Consumer Affairs raises an interesting question in its summary of the theft of 26 million social security numbers on a burgled laptop: are these targeted thefts?
Companies fail time and time again to protect our most sensitive data and we’re learning our lesson: we know that our identity being stolen, our bank accounts being drained is as close to happening as firewall left unsecured, one CD forgotten in an airplane pocket, one disgruntled waiter walking away with our credit card number. The average American is a lot more savvy now: everyone knows now that there’s no reason at all for Radio Shack to need your telephone number when you buy a transistor radio; Best Buy doesn’t need your address when you pick up a Sopranos DVD. We shred our credit card statements; we deny companies our social security numbers when they don’t actually need them. We’re closing the security hole of our unwarranted trust in companies.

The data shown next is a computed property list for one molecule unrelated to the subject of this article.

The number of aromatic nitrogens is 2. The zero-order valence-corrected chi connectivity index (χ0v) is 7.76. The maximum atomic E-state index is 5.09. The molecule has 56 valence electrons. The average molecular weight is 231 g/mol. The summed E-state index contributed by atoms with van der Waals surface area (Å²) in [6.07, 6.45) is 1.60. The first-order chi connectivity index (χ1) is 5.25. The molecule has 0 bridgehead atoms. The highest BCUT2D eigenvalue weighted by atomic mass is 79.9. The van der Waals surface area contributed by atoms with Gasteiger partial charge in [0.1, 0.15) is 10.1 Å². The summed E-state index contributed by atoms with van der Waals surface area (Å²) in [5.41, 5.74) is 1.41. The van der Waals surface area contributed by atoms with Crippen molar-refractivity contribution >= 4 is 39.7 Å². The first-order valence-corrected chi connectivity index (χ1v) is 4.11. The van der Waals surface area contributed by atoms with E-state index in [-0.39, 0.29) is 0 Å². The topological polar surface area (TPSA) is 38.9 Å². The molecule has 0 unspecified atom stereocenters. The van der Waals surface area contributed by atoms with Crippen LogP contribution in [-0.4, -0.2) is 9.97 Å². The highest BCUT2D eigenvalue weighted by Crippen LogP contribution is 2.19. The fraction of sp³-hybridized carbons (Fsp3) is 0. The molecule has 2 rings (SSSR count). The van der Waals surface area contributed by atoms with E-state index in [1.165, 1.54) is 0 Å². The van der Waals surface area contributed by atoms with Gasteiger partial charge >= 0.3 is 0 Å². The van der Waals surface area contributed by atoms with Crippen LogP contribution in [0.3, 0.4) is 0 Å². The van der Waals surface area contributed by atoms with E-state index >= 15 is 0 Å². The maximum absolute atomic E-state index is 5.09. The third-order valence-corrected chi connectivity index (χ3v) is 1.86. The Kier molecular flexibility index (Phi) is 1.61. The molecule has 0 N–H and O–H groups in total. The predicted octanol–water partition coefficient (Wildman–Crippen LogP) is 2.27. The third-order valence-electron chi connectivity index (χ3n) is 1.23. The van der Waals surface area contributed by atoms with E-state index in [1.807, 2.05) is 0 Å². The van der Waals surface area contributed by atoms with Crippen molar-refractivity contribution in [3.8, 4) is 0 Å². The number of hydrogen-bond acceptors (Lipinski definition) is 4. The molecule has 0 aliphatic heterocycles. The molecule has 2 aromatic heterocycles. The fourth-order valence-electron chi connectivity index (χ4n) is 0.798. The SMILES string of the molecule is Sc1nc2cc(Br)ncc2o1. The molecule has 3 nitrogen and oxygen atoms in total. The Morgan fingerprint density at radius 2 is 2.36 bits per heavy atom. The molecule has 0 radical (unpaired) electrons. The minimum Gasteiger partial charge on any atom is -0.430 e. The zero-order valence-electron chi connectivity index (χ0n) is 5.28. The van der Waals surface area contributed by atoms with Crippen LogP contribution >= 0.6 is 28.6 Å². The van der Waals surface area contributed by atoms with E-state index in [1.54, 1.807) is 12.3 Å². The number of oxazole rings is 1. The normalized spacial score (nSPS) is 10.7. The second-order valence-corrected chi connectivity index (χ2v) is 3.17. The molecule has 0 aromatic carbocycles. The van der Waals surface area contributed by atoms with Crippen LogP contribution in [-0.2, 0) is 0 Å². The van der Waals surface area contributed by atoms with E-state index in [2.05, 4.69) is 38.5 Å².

As an individual entity, then, the average consumer is much less of a target for fraud or identity theft than they ever were before. Yet companies like Verizon, Hewlett- Packard, Ford and now a government agency keep on “losing” laptops that make that extra vigilance worthless. These companies would like us to believe that the laptops are being stolen for their resale value, but is it so hard to believe that criminals are specifically targeting the thoughtless jackasses at these companies who keep putting millions of us at risk by bringing home their work?
What do you guys think?